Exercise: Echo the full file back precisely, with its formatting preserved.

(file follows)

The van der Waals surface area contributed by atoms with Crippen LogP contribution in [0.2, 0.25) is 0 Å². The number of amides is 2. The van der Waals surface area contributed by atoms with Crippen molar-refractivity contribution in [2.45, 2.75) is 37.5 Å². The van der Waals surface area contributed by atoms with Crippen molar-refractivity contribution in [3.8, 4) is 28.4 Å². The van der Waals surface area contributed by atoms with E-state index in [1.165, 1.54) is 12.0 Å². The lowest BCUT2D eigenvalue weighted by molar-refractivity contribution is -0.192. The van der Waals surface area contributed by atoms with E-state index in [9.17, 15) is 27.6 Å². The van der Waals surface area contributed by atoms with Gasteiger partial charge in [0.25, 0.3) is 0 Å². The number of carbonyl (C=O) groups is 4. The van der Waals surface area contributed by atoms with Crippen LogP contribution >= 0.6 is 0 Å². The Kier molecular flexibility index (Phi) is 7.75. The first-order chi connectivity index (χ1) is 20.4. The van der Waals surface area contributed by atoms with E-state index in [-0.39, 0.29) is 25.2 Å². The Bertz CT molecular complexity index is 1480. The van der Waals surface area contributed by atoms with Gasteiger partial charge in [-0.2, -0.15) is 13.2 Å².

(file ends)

The van der Waals surface area contributed by atoms with Crippen LogP contribution in [0.2, 0.25) is 0 Å². The number of amides is 2. The van der Waals surface area contributed by atoms with Crippen molar-refractivity contribution in [2.45, 2.75) is 37.5 Å². The van der Waals surface area contributed by atoms with Crippen molar-refractivity contribution in [3.8, 4) is 28.4 Å². The van der Waals surface area contributed by atoms with E-state index in [1.165, 1.54) is 12.0 Å². The lowest BCUT2D eigenvalue weighted by molar-refractivity contribution is -0.192. The van der Waals surface area contributed by atoms with E-state index in [9.17, 15) is 27.6 Å². The van der Waals surface area contributed by atoms with Gasteiger partial charge in [0.25, 0.3) is 0 Å². The number of carbonyl (C=O) groups is 4. The van der Waals surface area contributed by atoms with Crippen LogP contribution >= 0.6 is 0 Å². The Kier molecular flexibility index (Phi) is 7.75. The first-order chi connectivity index (χ1) is 20.4. The van der Waals surface area contributed by atoms with E-state index in [-0.39, 0.29) is 25.2 Å². The Bertz CT molecular complexity index is 1480. The van der Waals surface area contributed by atoms with Gasteiger partial charge in [-0.2, -0.15) is 13.2 Å².